They die in prison, serving life terms for crimes they didn't commit.

Why is the death of an innocent person who is executed so totally unacceptable, compared to other innocent deaths? At least in the case of executions, we tried very hard NOT to let it happen. Saying "one innocent person executed, is one too many" is simply fanaticism, as if execution elevates the value of the deceased's life above that of anyone else who died that day. Makes no sense to me. Numbers and probabilities should count, not just whether or not it happens at all.

The penalty is what happens AFTER the trial. Defective trials are not the same as defective punishment.

Iain
August 16, 2006, 01:02 PM
I'm not so sure that putting innocent people away for life in prison, is all that much better than killing them
The obvious difference is that you can let an old, innocent, man go free. Apologies to a dead man mean little.

Why is the death of an innocent person who is executed so totally unacceptable, compared to other innocent deaths? At least in the case of executions, we tried very hard NOT to let it happen.

It matters because to take life is the greatest power that we can give to the state. Failure to take the greatest care in the exercise of this power, to accept a certain amount of failures, is to abuse this power.

Ezekiel
August 16, 2006, 04:33 PM
Why is the death of an innocent person who is executed so totally unacceptable, compared to other innocent deaths?

You're kidding, right? :what:

There are so many obvious answers to such a ridiculous comparison that I -- literally -- do not know what to say...

Let's start with the most obvious: if we kill someone through a wrongful conviction, such is not an "innocent death." :banghead:

Wiley
August 16, 2006, 05:46 PM
Just to throw a little more fat on the fire, OJ was found 'Not Guilty'. He was not found innocent.

Dravur
August 16, 2006, 06:26 PM
Proponent for the death penalty and the use of a wood chipper in said penalty, lI still maintain that these cases should be held to the highest standard, i.e Ted Bundy, etc where there is no doubt in anyone's mind that he did it.

I am talking about cases where the perp was caught in the act, video taped, admitted to it, etc. Once this is confirmed, it is off to the wood chipper for a round of body bingo.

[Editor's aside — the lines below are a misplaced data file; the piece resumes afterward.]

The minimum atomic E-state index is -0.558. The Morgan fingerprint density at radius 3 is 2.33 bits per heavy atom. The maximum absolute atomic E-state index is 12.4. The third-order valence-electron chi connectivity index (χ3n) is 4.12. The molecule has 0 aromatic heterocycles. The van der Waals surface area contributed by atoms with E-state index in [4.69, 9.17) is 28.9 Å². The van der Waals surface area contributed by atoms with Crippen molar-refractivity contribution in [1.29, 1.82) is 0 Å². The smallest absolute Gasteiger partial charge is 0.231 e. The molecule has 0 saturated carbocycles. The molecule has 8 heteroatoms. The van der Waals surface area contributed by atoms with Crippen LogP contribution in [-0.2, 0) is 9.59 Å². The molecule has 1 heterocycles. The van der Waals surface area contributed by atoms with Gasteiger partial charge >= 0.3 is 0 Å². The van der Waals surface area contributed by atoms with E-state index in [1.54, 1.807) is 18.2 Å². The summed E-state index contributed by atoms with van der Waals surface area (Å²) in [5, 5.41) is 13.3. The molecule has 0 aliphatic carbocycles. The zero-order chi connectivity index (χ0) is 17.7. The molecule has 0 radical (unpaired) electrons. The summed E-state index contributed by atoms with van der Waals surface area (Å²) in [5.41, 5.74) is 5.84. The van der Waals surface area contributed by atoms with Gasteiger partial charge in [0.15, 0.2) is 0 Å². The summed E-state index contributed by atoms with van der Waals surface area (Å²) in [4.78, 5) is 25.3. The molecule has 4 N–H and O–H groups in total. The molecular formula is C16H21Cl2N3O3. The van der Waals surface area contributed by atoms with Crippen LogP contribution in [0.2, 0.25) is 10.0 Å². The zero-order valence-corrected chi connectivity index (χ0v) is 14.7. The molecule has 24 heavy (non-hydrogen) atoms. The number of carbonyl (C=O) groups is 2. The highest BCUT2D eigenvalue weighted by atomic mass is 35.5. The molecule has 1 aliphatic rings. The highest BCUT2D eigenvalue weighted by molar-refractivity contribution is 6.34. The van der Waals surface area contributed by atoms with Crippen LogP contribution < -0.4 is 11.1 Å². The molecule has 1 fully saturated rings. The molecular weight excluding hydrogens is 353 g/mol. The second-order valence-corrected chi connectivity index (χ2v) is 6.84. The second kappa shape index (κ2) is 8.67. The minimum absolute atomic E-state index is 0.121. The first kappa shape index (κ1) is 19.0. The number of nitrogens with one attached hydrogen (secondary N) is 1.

For those multitude of cases where there is a fraction of a doubt, then I think we need to have the penalty of life without parole enforced. Even O.j. who, in my personal opinion is guilty as heck, should have been given this sentence.

Jeffrey Dahmer, on the other hand should have been dancing with whirling blades about 20 minutes after his conviction.

just my $.02

kengrubb
August 17, 2006, 01:20 AM
I've read from 7 to 10 %. So even if those numbers are wrong, and if you cut them by 1/2, then we are imprisoning and/or executing 3 people out of 100 that didn't do it.
123 exonerations and 1,036 executions since 1977. It could just mean that the system is working for the Death Penalty, but there are still lots of innocent schmoes in prison doing time for crimes they didn't commit.

Cosmoline
August 17, 2006, 03:00 AM
There are two main kinds of deterrence--specific and general. The DP is the ultimate specific deterrence, since the dead criminal will do no more crime. But it's probably too random and rare to be an effective general deterrence.

Personally, I've seen way too much to trust DA's--let alone juries--with the choice of life or death.

iapetus
August 17, 2006, 02:01 PM
A few years ago, several women in the UK who were proven, on the basis of irrefutable medical evidence to have murdered their babies.

I can't think of many people more deserving of execution.

Recently, it was discovered that the "expert witness" was grossly incompetent, the "proof"* he provided was nothing of the kind, and the convicted women were aquitted after retrials.

hankdatank1362
August 17, 2006, 03:15 PM
Upon conviction by a Grand Jury, any death penalty sentence should, theoretically, be carried out immeditely. No "death row" crap... immediate electrocution, lethal injection, whatever.

Some commie girl in my public speaking course once asked me if I could flip the switch to execute someone who had killed my family. (Or anyone else for that matter)

My response? Hell yes! I'd flip it a couple times to be sure (I know that the electric chair is a three-stage process, I'm being irreverent) the SOB fries. I'd be talking to the other guard about what to order for lunch while I'm doing it. Hell, I'd do it for free, to boot!

Has anyone read about any of these people? The original poster mentioned something about some guy named Henry Bibson, I think it was. So I googled his name, and it took me to a site with a whole list of infamous killers, some I've heard of, many I haven't. It also listed everything they did, in gruesome detail. (I think the site was Wacky World of Murder, or something to that effect)

I suggest you all go read that site, and ask yourselves if you would have any trouble putting peole like that to death.

Like Samuel L. Jackson said in A Time To Kill : "Yes they deserved to die! And I hope they burn in Hell!"